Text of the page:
I started watching Ulrich Seidl’s film “Paradise: Love” this weekend on Mubi and only made it through the first half.
I couldn’t tell if I was offended or just highly uncomfortable. I almost felt embarrassment for the main character and her cohort instead if the anger one might expect at someone so blatantly racist.
It felt like how I feel when I watch Lars Von Trier films (who I love and hate all at once): beautifully shot, but seems to be evocative just to be different or get attention.
I posed a question on my Facebook page asking friends for their thoughts on the film. It resulted in some interesting conversation, which included some comparison between Seidl, Von Trier, and Michael Haneke (whose film Cache is an all time favorite).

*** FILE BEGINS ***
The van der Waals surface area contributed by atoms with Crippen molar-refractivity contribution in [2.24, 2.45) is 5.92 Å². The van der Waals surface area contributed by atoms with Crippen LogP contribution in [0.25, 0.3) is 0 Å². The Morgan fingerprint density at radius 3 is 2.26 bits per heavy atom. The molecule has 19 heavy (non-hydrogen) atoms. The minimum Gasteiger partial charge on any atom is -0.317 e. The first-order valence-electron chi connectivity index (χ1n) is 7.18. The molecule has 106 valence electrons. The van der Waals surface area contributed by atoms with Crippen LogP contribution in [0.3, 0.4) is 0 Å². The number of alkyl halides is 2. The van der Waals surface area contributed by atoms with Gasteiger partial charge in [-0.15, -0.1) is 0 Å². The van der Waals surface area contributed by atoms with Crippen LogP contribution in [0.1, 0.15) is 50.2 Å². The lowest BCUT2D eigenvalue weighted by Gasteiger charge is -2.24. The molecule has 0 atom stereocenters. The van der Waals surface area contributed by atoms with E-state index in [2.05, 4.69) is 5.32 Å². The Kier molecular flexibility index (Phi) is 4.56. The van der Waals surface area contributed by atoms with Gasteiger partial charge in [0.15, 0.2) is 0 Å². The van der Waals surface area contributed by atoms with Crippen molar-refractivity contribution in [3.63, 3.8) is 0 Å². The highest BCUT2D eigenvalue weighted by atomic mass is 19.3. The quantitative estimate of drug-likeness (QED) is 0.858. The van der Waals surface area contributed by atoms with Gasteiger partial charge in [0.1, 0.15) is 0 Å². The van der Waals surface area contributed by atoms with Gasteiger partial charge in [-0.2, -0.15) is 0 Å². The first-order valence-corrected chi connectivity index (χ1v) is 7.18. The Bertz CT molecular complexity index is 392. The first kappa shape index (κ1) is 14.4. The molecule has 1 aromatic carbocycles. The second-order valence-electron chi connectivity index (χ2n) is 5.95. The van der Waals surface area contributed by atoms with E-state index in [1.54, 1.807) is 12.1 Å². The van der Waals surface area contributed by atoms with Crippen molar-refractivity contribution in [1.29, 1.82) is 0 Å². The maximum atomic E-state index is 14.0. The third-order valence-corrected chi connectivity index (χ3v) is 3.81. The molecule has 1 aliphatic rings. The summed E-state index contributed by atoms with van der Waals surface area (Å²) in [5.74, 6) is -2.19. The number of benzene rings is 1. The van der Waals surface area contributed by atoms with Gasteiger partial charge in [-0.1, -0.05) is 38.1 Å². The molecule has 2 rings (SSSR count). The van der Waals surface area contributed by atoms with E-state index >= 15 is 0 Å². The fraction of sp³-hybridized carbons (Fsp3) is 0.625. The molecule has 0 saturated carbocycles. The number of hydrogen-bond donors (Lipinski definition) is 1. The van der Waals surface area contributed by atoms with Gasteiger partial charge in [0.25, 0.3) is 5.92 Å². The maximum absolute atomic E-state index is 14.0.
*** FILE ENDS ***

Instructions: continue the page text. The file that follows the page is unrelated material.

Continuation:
A fellow a Temple MFA grad, Natasha Ngaiza, answered with the following breakdown that I thought was so on point I’d share it here:
I agree that the main character is so pathetic it’s embarrassing. That’s what I loved about it though. It seems to strip racists of their power and reveals them to be just these very sad, insecure people. I think that power dynamic was only possible by showing male prostitutes and female tourists. It’s too loaded the other way around. I think the difference between Haneke and Seidl is that Haneke genuinely respects his characters (even when they’re serial killers!) whereas, Seidl has a lot of contempt for his. It seems like Von Trier actually identifies with his characters. Both Haneke and Seidl observe from a distance
I’m planning on watching the rest tonight.